File on 4 then set out the risks.

          "We know that the risk of bleeding with thrombolysis is six in 100 and that will include minor bleeding but also might include major bleeding with the possibility that it could cause a fatal bleed in the brain."

          "Some doctors say the benefits have been exaggerated. Dr Roger Shinton, a former stroke physician at Birmingham's Heartlands Hospital, is sceptical. He said: 
          "I'm prepared to accept that there are some patients who could get some benefit, but overall it may be that on balance the number of people benefiting is actually quite small and does not justify the use given the significant harms that we know."

His views, as a conventional doctor, are strange indeed. Whenever, and if ever, the BBC investigates medical concerns, it talks to doctors who provide us all with re-assurance. Their strategy is surely foolproof, isn't it? There is a problem with a medical process, so ask those who are committed to that process to give us their opinion.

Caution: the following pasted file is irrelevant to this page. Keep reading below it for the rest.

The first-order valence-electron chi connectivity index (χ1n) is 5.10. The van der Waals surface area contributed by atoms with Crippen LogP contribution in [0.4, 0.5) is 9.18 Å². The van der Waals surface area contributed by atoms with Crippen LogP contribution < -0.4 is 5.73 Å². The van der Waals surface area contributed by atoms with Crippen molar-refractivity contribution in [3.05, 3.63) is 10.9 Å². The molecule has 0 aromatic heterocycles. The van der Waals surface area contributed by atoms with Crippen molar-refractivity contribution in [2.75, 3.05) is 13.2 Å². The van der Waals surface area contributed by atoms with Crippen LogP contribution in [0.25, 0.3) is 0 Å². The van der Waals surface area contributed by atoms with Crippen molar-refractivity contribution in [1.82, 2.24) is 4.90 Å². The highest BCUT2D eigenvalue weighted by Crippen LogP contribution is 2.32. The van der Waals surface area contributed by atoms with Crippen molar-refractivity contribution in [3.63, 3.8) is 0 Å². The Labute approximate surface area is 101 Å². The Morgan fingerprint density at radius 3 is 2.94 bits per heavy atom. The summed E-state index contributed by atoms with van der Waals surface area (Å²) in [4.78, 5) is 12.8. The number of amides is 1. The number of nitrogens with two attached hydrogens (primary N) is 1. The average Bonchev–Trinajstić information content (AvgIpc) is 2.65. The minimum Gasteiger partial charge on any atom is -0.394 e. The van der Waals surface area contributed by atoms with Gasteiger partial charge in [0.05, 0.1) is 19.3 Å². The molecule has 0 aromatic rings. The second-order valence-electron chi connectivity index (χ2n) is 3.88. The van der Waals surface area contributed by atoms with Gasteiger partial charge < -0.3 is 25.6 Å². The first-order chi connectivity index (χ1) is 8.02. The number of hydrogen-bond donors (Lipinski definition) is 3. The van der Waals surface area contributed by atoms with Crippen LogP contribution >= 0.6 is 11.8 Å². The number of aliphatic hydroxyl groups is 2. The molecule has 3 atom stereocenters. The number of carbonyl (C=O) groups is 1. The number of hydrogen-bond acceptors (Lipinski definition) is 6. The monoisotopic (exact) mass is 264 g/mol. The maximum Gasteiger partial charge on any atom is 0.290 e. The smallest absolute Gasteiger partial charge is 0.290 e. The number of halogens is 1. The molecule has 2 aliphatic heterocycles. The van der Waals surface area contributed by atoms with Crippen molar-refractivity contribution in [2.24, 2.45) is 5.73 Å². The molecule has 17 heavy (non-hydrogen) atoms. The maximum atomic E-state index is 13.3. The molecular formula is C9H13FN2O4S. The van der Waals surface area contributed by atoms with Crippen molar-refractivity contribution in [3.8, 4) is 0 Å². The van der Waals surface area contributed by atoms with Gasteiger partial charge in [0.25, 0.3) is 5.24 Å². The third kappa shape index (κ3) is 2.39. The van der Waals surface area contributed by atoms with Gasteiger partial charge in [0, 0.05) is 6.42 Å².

And yet, read on....

Dr Shinton's concerns have won 'powerful backing' from the former president of the Royal College of Physicians, Sir Richard Thompson, who is quoted as saying:

          "My worry is that the trials are not consistent, that the evidence is not strong enough to be giving, after all, a very expensive treatment. Do we want to recommend a treatment with a marginal effect when we know we are, if you like, killing a few patients and saving others?"

Yes, an important question. I have often heard doctors explain to BBC interviews that the advantages of a drug, or vaccine, or procedure, outweighs the disadvantages. The BBC usually accept this without question. So it is not surprising, perhaps, that in this BBC articles, it finds such an individual, Dr Dale Wenn, from the Stroke Association, who defended the treatment.